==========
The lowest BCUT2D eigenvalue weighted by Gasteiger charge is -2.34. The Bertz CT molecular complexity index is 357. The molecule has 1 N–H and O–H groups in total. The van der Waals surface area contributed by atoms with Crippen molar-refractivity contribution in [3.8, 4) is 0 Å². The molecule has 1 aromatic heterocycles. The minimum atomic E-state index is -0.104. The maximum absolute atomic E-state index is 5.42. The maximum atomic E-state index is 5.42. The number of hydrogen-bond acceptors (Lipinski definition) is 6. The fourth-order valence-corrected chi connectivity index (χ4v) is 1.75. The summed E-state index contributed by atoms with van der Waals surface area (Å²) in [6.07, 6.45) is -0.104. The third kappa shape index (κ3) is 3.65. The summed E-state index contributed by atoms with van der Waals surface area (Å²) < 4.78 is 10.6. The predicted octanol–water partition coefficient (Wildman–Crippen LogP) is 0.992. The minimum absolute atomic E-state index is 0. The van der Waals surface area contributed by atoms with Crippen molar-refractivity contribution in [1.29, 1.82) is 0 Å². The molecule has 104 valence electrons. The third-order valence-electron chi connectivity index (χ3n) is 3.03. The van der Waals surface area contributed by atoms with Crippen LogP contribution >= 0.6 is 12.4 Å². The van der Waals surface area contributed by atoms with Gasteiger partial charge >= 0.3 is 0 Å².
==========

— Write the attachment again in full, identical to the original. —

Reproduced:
The lowest BCUT2D eigenvalue weighted by Gasteiger charge is -2.34. The Bertz CT molecular complexity index is 357. The molecule has 1 N–H and O–H groups in total. The van der Waals surface area contributed by atoms with Crippen molar-refractivity contribution in [3.8, 4) is 0 Å². The molecule has 1 aromatic heterocycles. The minimum atomic E-state index is -0.104. The maximum absolute atomic E-state index is 5.42. The maximum atomic E-state index is 5.42. The number of hydrogen-bond acceptors (Lipinski definition) is 6. The fourth-order valence-corrected chi connectivity index (χ4v) is 1.75. The summed E-state index contributed by atoms with van der Waals surface area (Å²) in [6.07, 6.45) is -0.104. The third kappa shape index (κ3) is 3.65. The summed E-state index contributed by atoms with van der Waals surface area (Å²) < 4.78 is 10.6. The predicted octanol–water partition coefficient (Wildman–Crippen LogP) is 0.992. The minimum absolute atomic E-state index is 0. The van der Waals surface area contributed by atoms with Crippen molar-refractivity contribution in [1.29, 1.82) is 0 Å². The molecule has 104 valence electrons. The third-order valence-electron chi connectivity index (χ3n) is 3.03. The van der Waals surface area contributed by atoms with Crippen LogP contribution >= 0.6 is 12.4 Å². The van der Waals surface area contributed by atoms with Gasteiger partial charge >= 0.3 is 0 Å².